There's really nothing more to say except that Horford needs to get back up to the percentages he shot before last season. This is going to be something to follow, especially now that the Hawks will be leaning on him more offensively.

4. Establish Defensive Rhythm With Paul Millsap

This isn't really an improvement that Horford needs to make, but it will be necessary for Atlanta to come close to the defensive success it had last year.

Horford is a terrific defensive center, but he's not the rim-protector that most elite centers are. Horford's biggest strengths are his solid positional defense and his ability to switch on any guard and hedge on pick-and-rolls. In fact, Smith was probably the Hawks' best rim-protector last season.

Despite that, the Hawks were a top-10 defensive team in no small part because Horford and Smith were almost always perfectly in sync on that end. Grantland's Zach Lowe wrote:

And they have Horford and Smith, two vocal defenders who've played a half-decade together. They're fast, long, and active, and they know each other well enough to understand intuitively when to switch assignments, when to help, and (perhaps most importantly) when they’ve helped enough and can return to their original man. “We work really well together,” Smith says of his partnership with Horford. “Communication is a lost cause in a lot of places in the NBA, but when we communicate, we make things a lot easier.”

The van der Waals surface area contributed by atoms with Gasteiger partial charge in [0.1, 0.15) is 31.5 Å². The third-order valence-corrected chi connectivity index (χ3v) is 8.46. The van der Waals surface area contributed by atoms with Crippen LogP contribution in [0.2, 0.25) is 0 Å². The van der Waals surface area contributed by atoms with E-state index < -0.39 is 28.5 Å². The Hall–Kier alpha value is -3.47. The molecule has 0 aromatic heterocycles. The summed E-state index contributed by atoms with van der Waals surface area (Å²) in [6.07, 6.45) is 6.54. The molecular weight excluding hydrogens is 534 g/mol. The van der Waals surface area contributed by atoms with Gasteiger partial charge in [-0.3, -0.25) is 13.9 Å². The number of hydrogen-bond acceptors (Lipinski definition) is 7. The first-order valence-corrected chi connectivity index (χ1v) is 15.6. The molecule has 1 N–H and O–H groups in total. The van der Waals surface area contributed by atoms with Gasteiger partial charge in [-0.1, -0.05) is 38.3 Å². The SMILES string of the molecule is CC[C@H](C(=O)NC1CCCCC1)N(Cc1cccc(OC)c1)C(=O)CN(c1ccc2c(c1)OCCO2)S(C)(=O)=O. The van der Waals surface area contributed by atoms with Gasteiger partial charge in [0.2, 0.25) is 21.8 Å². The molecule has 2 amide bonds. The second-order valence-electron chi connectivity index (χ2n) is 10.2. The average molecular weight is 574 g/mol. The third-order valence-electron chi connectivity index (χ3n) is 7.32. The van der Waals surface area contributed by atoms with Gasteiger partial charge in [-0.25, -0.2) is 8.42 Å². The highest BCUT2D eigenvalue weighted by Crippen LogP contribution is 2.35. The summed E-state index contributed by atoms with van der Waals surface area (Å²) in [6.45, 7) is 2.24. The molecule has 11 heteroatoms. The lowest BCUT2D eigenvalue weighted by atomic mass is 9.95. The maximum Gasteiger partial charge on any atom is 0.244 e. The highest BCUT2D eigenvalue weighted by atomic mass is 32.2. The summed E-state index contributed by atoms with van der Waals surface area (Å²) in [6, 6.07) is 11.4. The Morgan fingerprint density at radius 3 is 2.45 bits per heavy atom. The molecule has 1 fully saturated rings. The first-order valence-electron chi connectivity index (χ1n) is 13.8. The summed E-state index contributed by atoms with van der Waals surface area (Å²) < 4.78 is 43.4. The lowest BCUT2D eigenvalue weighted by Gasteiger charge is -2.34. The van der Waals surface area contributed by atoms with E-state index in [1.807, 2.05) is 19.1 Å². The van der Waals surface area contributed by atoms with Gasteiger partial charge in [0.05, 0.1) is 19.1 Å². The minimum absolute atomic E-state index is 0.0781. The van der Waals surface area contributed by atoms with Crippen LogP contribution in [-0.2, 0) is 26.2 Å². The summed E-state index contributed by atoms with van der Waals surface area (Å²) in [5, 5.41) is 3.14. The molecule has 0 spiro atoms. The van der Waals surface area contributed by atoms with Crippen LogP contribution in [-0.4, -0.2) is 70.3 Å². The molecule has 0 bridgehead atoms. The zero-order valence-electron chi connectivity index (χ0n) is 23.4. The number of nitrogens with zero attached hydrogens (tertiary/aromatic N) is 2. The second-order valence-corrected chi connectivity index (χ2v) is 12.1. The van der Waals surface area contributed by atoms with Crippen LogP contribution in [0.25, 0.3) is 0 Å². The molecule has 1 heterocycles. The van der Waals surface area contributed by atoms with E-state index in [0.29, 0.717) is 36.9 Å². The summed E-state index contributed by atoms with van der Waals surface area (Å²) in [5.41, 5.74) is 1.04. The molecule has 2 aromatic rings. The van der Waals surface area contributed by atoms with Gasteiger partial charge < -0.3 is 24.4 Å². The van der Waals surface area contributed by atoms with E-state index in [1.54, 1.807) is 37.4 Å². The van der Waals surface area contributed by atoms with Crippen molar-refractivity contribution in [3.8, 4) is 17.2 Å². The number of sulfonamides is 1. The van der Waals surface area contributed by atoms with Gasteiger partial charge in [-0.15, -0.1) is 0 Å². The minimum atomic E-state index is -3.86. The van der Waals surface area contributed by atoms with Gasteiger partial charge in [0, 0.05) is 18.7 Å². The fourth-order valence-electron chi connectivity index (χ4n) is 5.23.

Horford and Millsap aren't going to develop that kind of chemistry overnight, but understanding each others' tendencies will go a long way in helping Atlanta get its feet planted defensively. The Hawks have very little in the way of rim protection, and Horford and Millsap—both of whom are very good individual defenders—will need to mesh quickly in order to make up for that.

Horford-Millsap lineups have gotten smashed defensively thus far, per, though again, three games is way, way too early to draw any real conclusions about their play together.

None of the stuff that made Horford and Smith such a good tandem on the defensive end—knowing when to help, switch, hedge, etc.—is easy to pick up for new teammates, and there's a decent chance the Hawks never even sniff the defensive efficiency they had last season.

Still, Atlanta has playoff hopes, and Millsap and Horford will need to develop at least a little chemistry on the defensive end if those are to be realized.


As was mentioned earlier, Horford doesn't need to make any sweeping changes to his game—he's one of the best all-around players in the league. He could play the exact same way he did last season and that would still be the case.

This is the first year that Horford's been Atlanta's top offensive option, though, and if he makes just a few minor improvements, he should settle nicely into the role and lead the Hawks to the playoffs once again.

All statistics courtesy of Basketball-Reference unless specifically stated otherwise.